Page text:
Most nights in the Parmelee Dining Hall students can expect to receive a balanced meal. Tonight, many wonâ€™t.
Instead, more than 100 students will arrive at the dining hall at 6 p.m. ready to face what one in seven households in Larimer County confront every day: not having enough to eat.
The students, along with other CSU community members and a few student ambassadors from Poudre High School, will participate in CSUâ€™s 7th annual Oxfam hunger banquet, an interactive dinner that aims to teach about hunger.
Each participant is given a card based on global economic statistics, with each attendee assuming a role for the course of the dinner. Most, representing the lower economic classes, will sit on the floor and eat bowls of rice with their hands. A choice few will sit at tables, eat with utensils and receive an entree, salad and dessert.
â€œItâ€™s a great opportunity for experiential learning,â€ said Karen Gardenier, a representative for the Office of International Programs. â€œStudents can think about hunger on the individual level.â€
The Office of International Programs, the Student Leadership, Involvement, and Community Engagement (SLiCE) office, and Housing and Dining Services work together to plan the banquet.
Oxfam, the international development relief agency, which works to find solutions to poverty, hunger and social injustice, provides most of the program content, including the role cards.
The CSU planning committee makes the event specific to Fort Collins by collaborating with the Larimer County Food Bank and holding the banquet around the same time as Cans Around the Oval, SLiCEâ€™s annual food drive.
Brett Rundle, the representative for SLiCE on the banquet planning committee, said the banquet and Cans work together to produce awareness.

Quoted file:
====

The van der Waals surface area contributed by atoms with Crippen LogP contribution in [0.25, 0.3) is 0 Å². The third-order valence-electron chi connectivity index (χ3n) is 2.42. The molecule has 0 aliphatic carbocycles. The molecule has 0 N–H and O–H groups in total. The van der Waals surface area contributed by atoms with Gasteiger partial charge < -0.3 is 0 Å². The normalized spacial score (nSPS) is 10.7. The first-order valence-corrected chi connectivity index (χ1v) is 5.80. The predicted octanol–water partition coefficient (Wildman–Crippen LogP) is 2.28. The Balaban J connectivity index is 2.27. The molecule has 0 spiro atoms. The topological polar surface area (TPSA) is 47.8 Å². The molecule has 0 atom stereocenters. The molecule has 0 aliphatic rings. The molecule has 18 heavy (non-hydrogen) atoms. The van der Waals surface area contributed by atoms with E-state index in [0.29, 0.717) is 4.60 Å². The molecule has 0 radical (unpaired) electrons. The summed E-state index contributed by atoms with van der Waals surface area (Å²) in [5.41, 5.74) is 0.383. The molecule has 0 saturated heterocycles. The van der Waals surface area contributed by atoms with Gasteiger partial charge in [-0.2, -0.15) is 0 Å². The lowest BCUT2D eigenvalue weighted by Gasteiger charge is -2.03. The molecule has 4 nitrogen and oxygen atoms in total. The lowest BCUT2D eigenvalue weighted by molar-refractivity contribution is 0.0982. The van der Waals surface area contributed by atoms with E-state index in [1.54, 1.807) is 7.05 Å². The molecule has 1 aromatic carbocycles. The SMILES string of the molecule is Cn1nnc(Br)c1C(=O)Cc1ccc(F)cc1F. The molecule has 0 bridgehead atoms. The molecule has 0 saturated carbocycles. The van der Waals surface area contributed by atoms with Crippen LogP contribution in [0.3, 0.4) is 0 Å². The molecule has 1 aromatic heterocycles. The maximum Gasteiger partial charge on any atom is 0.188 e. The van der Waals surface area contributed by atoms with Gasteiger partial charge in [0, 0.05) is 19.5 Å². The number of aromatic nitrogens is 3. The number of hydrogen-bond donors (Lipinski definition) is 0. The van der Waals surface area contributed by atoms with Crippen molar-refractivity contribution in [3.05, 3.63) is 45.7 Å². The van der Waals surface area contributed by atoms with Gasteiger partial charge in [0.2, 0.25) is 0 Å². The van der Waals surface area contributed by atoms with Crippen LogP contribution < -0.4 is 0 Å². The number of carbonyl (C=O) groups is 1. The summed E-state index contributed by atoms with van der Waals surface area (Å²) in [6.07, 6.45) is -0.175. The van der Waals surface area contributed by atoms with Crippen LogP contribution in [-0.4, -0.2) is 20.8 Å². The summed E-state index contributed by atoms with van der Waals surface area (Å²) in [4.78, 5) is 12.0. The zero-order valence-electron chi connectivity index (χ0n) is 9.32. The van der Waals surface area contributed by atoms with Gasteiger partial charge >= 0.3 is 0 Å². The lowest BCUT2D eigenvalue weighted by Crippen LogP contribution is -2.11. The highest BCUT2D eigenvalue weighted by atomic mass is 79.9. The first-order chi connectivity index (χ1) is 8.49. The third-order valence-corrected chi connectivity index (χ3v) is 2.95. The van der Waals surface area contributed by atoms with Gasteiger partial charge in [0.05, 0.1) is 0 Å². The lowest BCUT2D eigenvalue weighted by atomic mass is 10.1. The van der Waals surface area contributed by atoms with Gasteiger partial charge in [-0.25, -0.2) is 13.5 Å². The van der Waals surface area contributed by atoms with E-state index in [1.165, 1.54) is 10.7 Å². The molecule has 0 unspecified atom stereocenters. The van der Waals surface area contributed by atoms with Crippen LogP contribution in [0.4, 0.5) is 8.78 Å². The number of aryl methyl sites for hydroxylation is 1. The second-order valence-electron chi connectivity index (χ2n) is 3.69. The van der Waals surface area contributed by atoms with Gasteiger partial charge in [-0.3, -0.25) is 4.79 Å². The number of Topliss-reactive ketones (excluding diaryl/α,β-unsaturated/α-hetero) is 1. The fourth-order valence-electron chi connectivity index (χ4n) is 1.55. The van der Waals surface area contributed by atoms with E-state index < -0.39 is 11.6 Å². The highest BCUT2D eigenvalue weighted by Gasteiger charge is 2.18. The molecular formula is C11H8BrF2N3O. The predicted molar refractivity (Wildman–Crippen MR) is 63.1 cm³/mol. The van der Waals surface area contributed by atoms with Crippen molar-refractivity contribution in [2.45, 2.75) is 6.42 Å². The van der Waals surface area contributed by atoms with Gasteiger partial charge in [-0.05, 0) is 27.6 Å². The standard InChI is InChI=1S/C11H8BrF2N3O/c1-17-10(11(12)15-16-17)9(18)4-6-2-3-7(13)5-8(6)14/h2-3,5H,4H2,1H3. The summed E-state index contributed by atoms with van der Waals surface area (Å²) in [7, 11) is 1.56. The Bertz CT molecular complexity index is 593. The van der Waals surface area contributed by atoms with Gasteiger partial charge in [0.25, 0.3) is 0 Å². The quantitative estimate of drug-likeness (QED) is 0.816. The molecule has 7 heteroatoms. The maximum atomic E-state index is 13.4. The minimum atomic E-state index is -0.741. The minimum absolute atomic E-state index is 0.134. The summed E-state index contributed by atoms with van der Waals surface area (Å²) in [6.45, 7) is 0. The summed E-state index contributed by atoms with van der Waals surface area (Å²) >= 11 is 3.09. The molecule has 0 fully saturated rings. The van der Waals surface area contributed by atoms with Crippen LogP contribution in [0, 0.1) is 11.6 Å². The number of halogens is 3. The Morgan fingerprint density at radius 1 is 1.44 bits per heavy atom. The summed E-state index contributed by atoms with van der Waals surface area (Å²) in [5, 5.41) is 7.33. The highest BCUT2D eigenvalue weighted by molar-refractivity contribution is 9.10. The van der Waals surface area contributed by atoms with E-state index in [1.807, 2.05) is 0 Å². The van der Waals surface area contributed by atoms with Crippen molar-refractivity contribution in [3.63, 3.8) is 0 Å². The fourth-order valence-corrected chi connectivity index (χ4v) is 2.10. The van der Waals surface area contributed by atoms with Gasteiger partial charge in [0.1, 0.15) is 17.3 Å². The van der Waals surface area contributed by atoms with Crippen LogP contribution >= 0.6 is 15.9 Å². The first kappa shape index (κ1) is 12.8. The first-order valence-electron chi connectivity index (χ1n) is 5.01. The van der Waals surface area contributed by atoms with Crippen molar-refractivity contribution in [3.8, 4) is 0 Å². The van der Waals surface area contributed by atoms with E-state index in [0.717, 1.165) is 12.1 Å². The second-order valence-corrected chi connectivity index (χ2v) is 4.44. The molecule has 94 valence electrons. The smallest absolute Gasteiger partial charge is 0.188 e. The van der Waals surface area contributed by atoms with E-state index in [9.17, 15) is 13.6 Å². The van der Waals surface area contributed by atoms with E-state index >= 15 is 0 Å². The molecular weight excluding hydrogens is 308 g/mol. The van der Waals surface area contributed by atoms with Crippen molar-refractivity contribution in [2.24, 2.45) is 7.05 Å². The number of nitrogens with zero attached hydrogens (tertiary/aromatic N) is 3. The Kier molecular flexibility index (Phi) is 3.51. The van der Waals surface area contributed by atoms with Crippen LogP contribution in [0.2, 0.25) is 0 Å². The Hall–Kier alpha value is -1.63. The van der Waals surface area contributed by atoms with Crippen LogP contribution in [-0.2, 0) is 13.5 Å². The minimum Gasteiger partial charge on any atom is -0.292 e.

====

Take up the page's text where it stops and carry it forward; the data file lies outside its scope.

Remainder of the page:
â€œCans addresses an immediate need,â€ Rundle said. â€œThe hunger banquet creates an awareness that will spur students into action in addressing food inequity.â€
One past participant, junior apparel and merchandising major Calli Roche, called the banquet a powerful event.
â€œPeople our age donâ€™t think a lot about hunger,â€ said the 21-year-old. â€œEspecially people who have meal plans. [The banquet] gets them moving, gets them active, gets them to think.â€
As of Monday, the deadline for advance ticket sales, 113 people had purchased tickets and 50 tickets remained for walk-ins.
Proceeds from the tickets, which cost $6 per student, benefit Oxfam. Last year the banquet raised $700, according to Shirl Portillos of Housing and Dining services. This year over $600 has been raised so far.
Roche saw the event as beneficial for inspiring students to act. She said students who participate often expand their activism to other campus activities related to hunger, such as Alternative Break service trips through the SLiCE office.
For Roche, participating in the banquet encouraged a change in eating habits. She now tries to eat more nutritionally because she recognizes that not everyone has access to the food she does.
Her first year at the event forced her to confront her sense of entitlement, she said.
â€œI was a little bit upset, because I was hungry,â€ Roche said, remembering what it was like to eat rice while others had a wholesome meal. â€œBut it was enlightening because I think that feeling was my entitlement.â€
Collegian writer Elisabeth Willner can be reached at email@example.com.